Some note-able statistics: about 95% of all domestic violence victims are female. The majority of male victims are assaulted by other men. One third of American women and one quarter of women worldwide will experience domestic/dating violence in their lifetime. Having noted the above statistics, I believe it is critical to say that I have worked with several heterosexual male clients, who have been victims of domestic abuse at the hands, and/or words of their female partners. I have heard stories of men whose wives/ex-wives threaten to ruin their careers by crying domestic abuse/child abuse if their husbands/ex-husbands don’t do what they want. It has also been my experience that many men in American culture are taught to not report abuse for fear of public humiliation (i.e., "men can't be victims"). This is a tragedy. Both men and women can be victims of abuse that lasts far past a divorce or break up.
Examples of some mind games include the following:
1. He tells how committed he is to you, then consistently doesn't come home at night, only to get mad at you for questioning his choices.
2. He's overly jealous, blaming, and guilt-tripping of you if you take time for yourself or your friends.
3. She punishes you by withholding affection if you don't respond the way that she wants to her requests.
4. She gets pregnant to keep you with her.
5. He threatens to kill himself if you leave him.
Men and women will also sometimes use children as pawns to manipulate, punish, coerce, or abuse their partners. An example of this includes threatening to take the kids away or if couples are divorced, not allowing one partner to see the children if they don’t do what the other partner wants. Some exes will also punish the other parent if that person is in a new relationship. This typically stems from their own sense of abandonment, and self loathing.
Other signs of an unhealthy relationship include: Name calling, physical violence, intimidation, sexual exploitation, manipulation (with words, sex, money), threats, power and control, disrespect, dishonesty, infidelity, abuse of substances or vices (i.e., porn) that negatively impact the relationship.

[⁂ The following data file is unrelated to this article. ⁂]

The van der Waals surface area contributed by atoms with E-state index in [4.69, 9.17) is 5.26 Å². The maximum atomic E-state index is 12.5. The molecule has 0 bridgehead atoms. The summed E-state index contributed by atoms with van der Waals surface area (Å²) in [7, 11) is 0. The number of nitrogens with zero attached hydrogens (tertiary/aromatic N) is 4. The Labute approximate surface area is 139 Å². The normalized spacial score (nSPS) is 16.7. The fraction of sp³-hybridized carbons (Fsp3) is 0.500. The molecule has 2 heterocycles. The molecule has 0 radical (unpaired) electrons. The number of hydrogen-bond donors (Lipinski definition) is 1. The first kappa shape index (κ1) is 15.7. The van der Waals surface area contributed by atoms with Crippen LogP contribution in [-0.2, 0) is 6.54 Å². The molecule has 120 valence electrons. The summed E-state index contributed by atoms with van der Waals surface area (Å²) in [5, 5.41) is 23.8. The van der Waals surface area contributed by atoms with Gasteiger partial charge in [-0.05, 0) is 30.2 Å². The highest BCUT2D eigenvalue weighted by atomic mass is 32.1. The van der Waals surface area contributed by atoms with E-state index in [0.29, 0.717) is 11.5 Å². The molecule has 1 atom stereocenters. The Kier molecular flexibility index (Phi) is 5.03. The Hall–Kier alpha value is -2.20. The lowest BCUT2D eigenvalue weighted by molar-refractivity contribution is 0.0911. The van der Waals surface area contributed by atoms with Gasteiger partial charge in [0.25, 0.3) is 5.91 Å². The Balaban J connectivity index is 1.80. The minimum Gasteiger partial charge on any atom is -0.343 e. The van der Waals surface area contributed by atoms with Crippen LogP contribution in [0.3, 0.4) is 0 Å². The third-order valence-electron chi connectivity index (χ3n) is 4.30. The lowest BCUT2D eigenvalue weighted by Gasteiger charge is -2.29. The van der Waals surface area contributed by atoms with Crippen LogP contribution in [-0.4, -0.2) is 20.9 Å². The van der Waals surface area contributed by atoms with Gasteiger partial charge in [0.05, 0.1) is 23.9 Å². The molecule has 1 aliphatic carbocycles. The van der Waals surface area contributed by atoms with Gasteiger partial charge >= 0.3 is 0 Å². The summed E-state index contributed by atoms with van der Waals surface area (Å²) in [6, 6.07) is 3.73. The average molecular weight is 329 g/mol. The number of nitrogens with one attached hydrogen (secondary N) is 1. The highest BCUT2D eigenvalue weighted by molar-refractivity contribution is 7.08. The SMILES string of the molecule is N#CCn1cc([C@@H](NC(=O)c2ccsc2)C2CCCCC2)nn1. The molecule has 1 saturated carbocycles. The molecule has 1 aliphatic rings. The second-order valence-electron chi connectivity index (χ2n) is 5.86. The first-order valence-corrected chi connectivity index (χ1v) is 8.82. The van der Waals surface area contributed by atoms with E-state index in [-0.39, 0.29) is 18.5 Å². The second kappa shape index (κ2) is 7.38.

If you find yourself dating someone who presents with subtle forms of jealousy, power and control issues, or insecurities that raise an eyebrow or give you anxiety butterflies in your stomach, beware!!
As I tell my clients: “run for the hills!”
In my opinion, the reason that people stay with someone that presents with concerning symptoms of abusive tendencies is because they believe that person will change, or that they can change them. The real reason for staying, I believe is that the potential victim (future victim) is working through their own his/her-stories of abuse (i.e., with parents, past partners).
If, in the unfortunate event that you are married or in a long-term committed relationship with someone who is abusive, there are ways to escape. Some useful tips to stay safe include:
1. Contact The National Domestic Violence Hotline is: 1-800-799- SAFE (7233). 2. Safety Planning by doing the following:
--Knowing of four places you could go if you leave your home. --People who might help you if you left. --Think about people who will keep a bag for you. --Think about people who might lend you money. -- Make plans for your pets. --Keeping change for phone calls or get a cell phone. --Opening a separate bank account, credit card in your name. --Determining how you might leave. Try doing things that get you out of the house, i.e., taking out the trash, walking the pet, going to the store. --Determining how to take your children safely. There are times when taking your children may put all of you in danger. --Putting together a bag of things you use daily. Hide it in a safe place.
Although this article paints a pretty dismal picture of relationships, there are plenty of healthy relationships out there. There are plenty of healthy people as well. The keys to having and keeping a healthy relationship include: Honesty, Respect, Fidelity/Faithfulness, Open Communication, 8-10 non-sexual touches per day to support intimacy, Healthy sexual relationship where both parties feel respected in the bedroom, Trust, Equality and Equanimity, Healthy boundaries, Friendship, Both partners are committed to personal growth, Accountability, Freedom from addictions.
Relationships do not have to come with emotional, spiritual, physical, or sexual price tags, or rather, body bag tags. Be mindful when choosing your partner. You deserve Queen-dome/King-dome.